Minocycline Hyperpigmentation 1_1012 Derm Dx
Minocycline Hyperpigmentation_1012 Derm Dx
Minocycline Hyperpigmentation 3_1012 Derm Dx
A 66-year-old male presents complaining of a bluish color on his fingernails. He is not significantly bothered by the appearance and is unsure of how long the color has been present, but wants to know the etiology of his nail changes.
The patient’s past medical history is significant for diabetes, hyperlipidemia and osteoarthritis. The patient also said he has had a chronic leg infection after undergoing an open reduction/internal fixation procedure. He reports taking insulin for the past three years, simvastatin for two years, ibuprofen for two years and minocycline for two years. What’s your diagnosis?
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This patient is experiencing a side effect of minocycline treatment. Hyperpigmentation may occur in as many as 40% of patients treated with the drug for more than one year.
There are three classic patterns of minocycline-induced hyperpigmentation. Type I is a blue-black discoloration which may appear in acne, surgical scars or other areas of prior inflammation. Type II presents as blue-grey pigmentation on the anterior shins, which may mimic a bruise. Type III occurs as a muddy-brown discoloration on sun-exposed skin, such as the dorsal forearms.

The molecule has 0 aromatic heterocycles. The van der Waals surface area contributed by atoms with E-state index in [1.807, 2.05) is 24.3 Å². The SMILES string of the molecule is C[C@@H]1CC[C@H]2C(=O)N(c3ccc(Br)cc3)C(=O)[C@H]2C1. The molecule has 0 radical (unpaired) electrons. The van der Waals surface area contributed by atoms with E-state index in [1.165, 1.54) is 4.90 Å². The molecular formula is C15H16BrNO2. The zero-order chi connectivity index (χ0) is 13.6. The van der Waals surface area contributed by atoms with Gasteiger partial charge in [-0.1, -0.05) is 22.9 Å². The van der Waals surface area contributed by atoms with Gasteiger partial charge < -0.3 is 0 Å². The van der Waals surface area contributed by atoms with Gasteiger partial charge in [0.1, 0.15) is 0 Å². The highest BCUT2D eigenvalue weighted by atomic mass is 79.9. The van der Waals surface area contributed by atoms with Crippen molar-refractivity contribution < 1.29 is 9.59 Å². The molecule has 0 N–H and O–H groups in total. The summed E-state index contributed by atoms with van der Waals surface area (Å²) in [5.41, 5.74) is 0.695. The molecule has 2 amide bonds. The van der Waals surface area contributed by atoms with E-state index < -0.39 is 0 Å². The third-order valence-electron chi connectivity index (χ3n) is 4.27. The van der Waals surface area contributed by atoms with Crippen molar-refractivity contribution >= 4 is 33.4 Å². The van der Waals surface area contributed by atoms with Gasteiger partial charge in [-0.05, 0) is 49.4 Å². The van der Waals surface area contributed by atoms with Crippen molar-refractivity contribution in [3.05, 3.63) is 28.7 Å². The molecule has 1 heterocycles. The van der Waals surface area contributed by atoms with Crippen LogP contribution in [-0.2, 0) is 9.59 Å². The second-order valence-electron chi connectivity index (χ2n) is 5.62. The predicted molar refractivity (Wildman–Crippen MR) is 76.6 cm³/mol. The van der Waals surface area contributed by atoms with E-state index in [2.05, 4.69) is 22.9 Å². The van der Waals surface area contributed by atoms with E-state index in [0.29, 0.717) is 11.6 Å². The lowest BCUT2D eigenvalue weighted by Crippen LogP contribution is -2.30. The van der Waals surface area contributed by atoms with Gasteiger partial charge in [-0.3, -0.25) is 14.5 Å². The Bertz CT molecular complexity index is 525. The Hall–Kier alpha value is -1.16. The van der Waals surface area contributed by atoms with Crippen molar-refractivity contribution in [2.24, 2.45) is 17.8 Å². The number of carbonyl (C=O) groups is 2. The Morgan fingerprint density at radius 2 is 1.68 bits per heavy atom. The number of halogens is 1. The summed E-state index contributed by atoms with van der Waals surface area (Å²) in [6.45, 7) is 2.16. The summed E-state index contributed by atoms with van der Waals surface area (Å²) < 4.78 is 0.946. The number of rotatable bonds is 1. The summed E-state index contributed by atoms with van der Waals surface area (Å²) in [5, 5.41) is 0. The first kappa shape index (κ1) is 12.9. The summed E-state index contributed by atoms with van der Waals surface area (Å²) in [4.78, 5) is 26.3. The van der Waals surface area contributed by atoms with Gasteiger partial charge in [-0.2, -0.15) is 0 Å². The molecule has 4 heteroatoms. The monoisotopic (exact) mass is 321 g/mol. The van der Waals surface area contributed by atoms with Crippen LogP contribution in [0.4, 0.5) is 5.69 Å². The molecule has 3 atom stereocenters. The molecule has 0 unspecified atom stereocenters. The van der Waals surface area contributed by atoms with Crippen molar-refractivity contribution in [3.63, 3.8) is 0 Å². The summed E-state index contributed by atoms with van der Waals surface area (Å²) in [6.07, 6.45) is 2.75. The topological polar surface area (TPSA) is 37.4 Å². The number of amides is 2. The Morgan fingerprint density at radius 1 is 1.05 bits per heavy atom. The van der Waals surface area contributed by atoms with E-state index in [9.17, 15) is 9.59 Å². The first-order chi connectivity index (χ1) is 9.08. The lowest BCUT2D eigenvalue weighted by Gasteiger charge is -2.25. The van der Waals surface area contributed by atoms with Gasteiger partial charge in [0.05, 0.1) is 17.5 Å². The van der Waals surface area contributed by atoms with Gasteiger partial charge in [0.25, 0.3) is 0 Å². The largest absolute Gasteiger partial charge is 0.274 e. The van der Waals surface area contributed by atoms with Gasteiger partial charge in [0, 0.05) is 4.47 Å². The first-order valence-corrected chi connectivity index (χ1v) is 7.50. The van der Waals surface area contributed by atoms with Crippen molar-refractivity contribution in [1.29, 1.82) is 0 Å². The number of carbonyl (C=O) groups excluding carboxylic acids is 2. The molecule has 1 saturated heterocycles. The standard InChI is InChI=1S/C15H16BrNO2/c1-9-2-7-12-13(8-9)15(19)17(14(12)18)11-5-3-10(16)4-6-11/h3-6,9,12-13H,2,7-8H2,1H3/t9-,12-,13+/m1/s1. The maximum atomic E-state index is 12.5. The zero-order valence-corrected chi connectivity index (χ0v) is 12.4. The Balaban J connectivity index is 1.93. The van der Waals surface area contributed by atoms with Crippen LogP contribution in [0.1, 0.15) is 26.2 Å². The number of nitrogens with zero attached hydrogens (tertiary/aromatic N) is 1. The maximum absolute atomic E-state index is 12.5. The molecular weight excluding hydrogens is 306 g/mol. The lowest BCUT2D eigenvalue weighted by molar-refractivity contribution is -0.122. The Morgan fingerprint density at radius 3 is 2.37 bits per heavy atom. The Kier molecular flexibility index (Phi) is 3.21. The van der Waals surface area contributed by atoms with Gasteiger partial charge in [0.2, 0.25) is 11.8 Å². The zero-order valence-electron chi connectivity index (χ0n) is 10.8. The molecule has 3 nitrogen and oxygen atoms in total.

Types I and II minocycline-induced hyperpigmentation may also involve the nail bed, as in our patient, as well as the conjunctiva, sclera, gingiva, oral mucous membranes, ear cartilage, thyroid and teeth. Minocycline pigmentation of the teeth appears as a gray discoloration on the middle portion of the tooth.
Minocycline hyperpigmentation has been documented after three months to several years of therapy.1, 2 Other minocycline side effects include dizziness, gastrointestinal upset and vaginal candidiasis.
Rare adverse events associated with minocycline use include pseudotumor cerebri-like syndrome that occurs when retinoids are administered concomitantly, drug-induced lupus, polyarteritis nodosa and minocycline-induced hypersensitivity syndrome.1
Several other medications can lead to a blue discoloration of the nail bed including 5-fluorouracil, antimalarial drugs, imipramine, azidothymidine and phenolphthalein. 2
Diagnosis & Treatment
Minocycline-induced hyperypigmentation diagnoses are based on the appearance of muddy-brown, blue-grey or blue-black pigmentation in the aforementioned distribution patterns in the setting of chronic minocycline administration.
When biopsied, the three types of hyperpigmentation have unique histologic appearances. In types I and II, pigment granules containing both iron and melanin are found in dermal macrophages. In type III there is increased epidermal and dermal melanin. 1,2
Most minocycline- induced hyperpigmentation will fade slowly when the medication is stopped. Lasers, such as the Q-switched ruby laser, may improve blue-grey dyspigmentation. 1
Adam Rees, MD, is a graduate of the University of California Los Angeles School of Medicine and a resident in the Department of Dermatology at Baylor College of Medicine in Houston.
- Bolognia J, Jorizzo JL, Rapini RP. Dermatology. Chapters 66 and 127. St. Louis, Mo.: Mosby/Elsevier, 2008.
- James WD, Berger TG, Elston DM et al. Andrews’ Diseases of the Skin: Clinical Dermatology. Chapters 6 and 33. Philadelphia: Saunder Elsevier, 2006.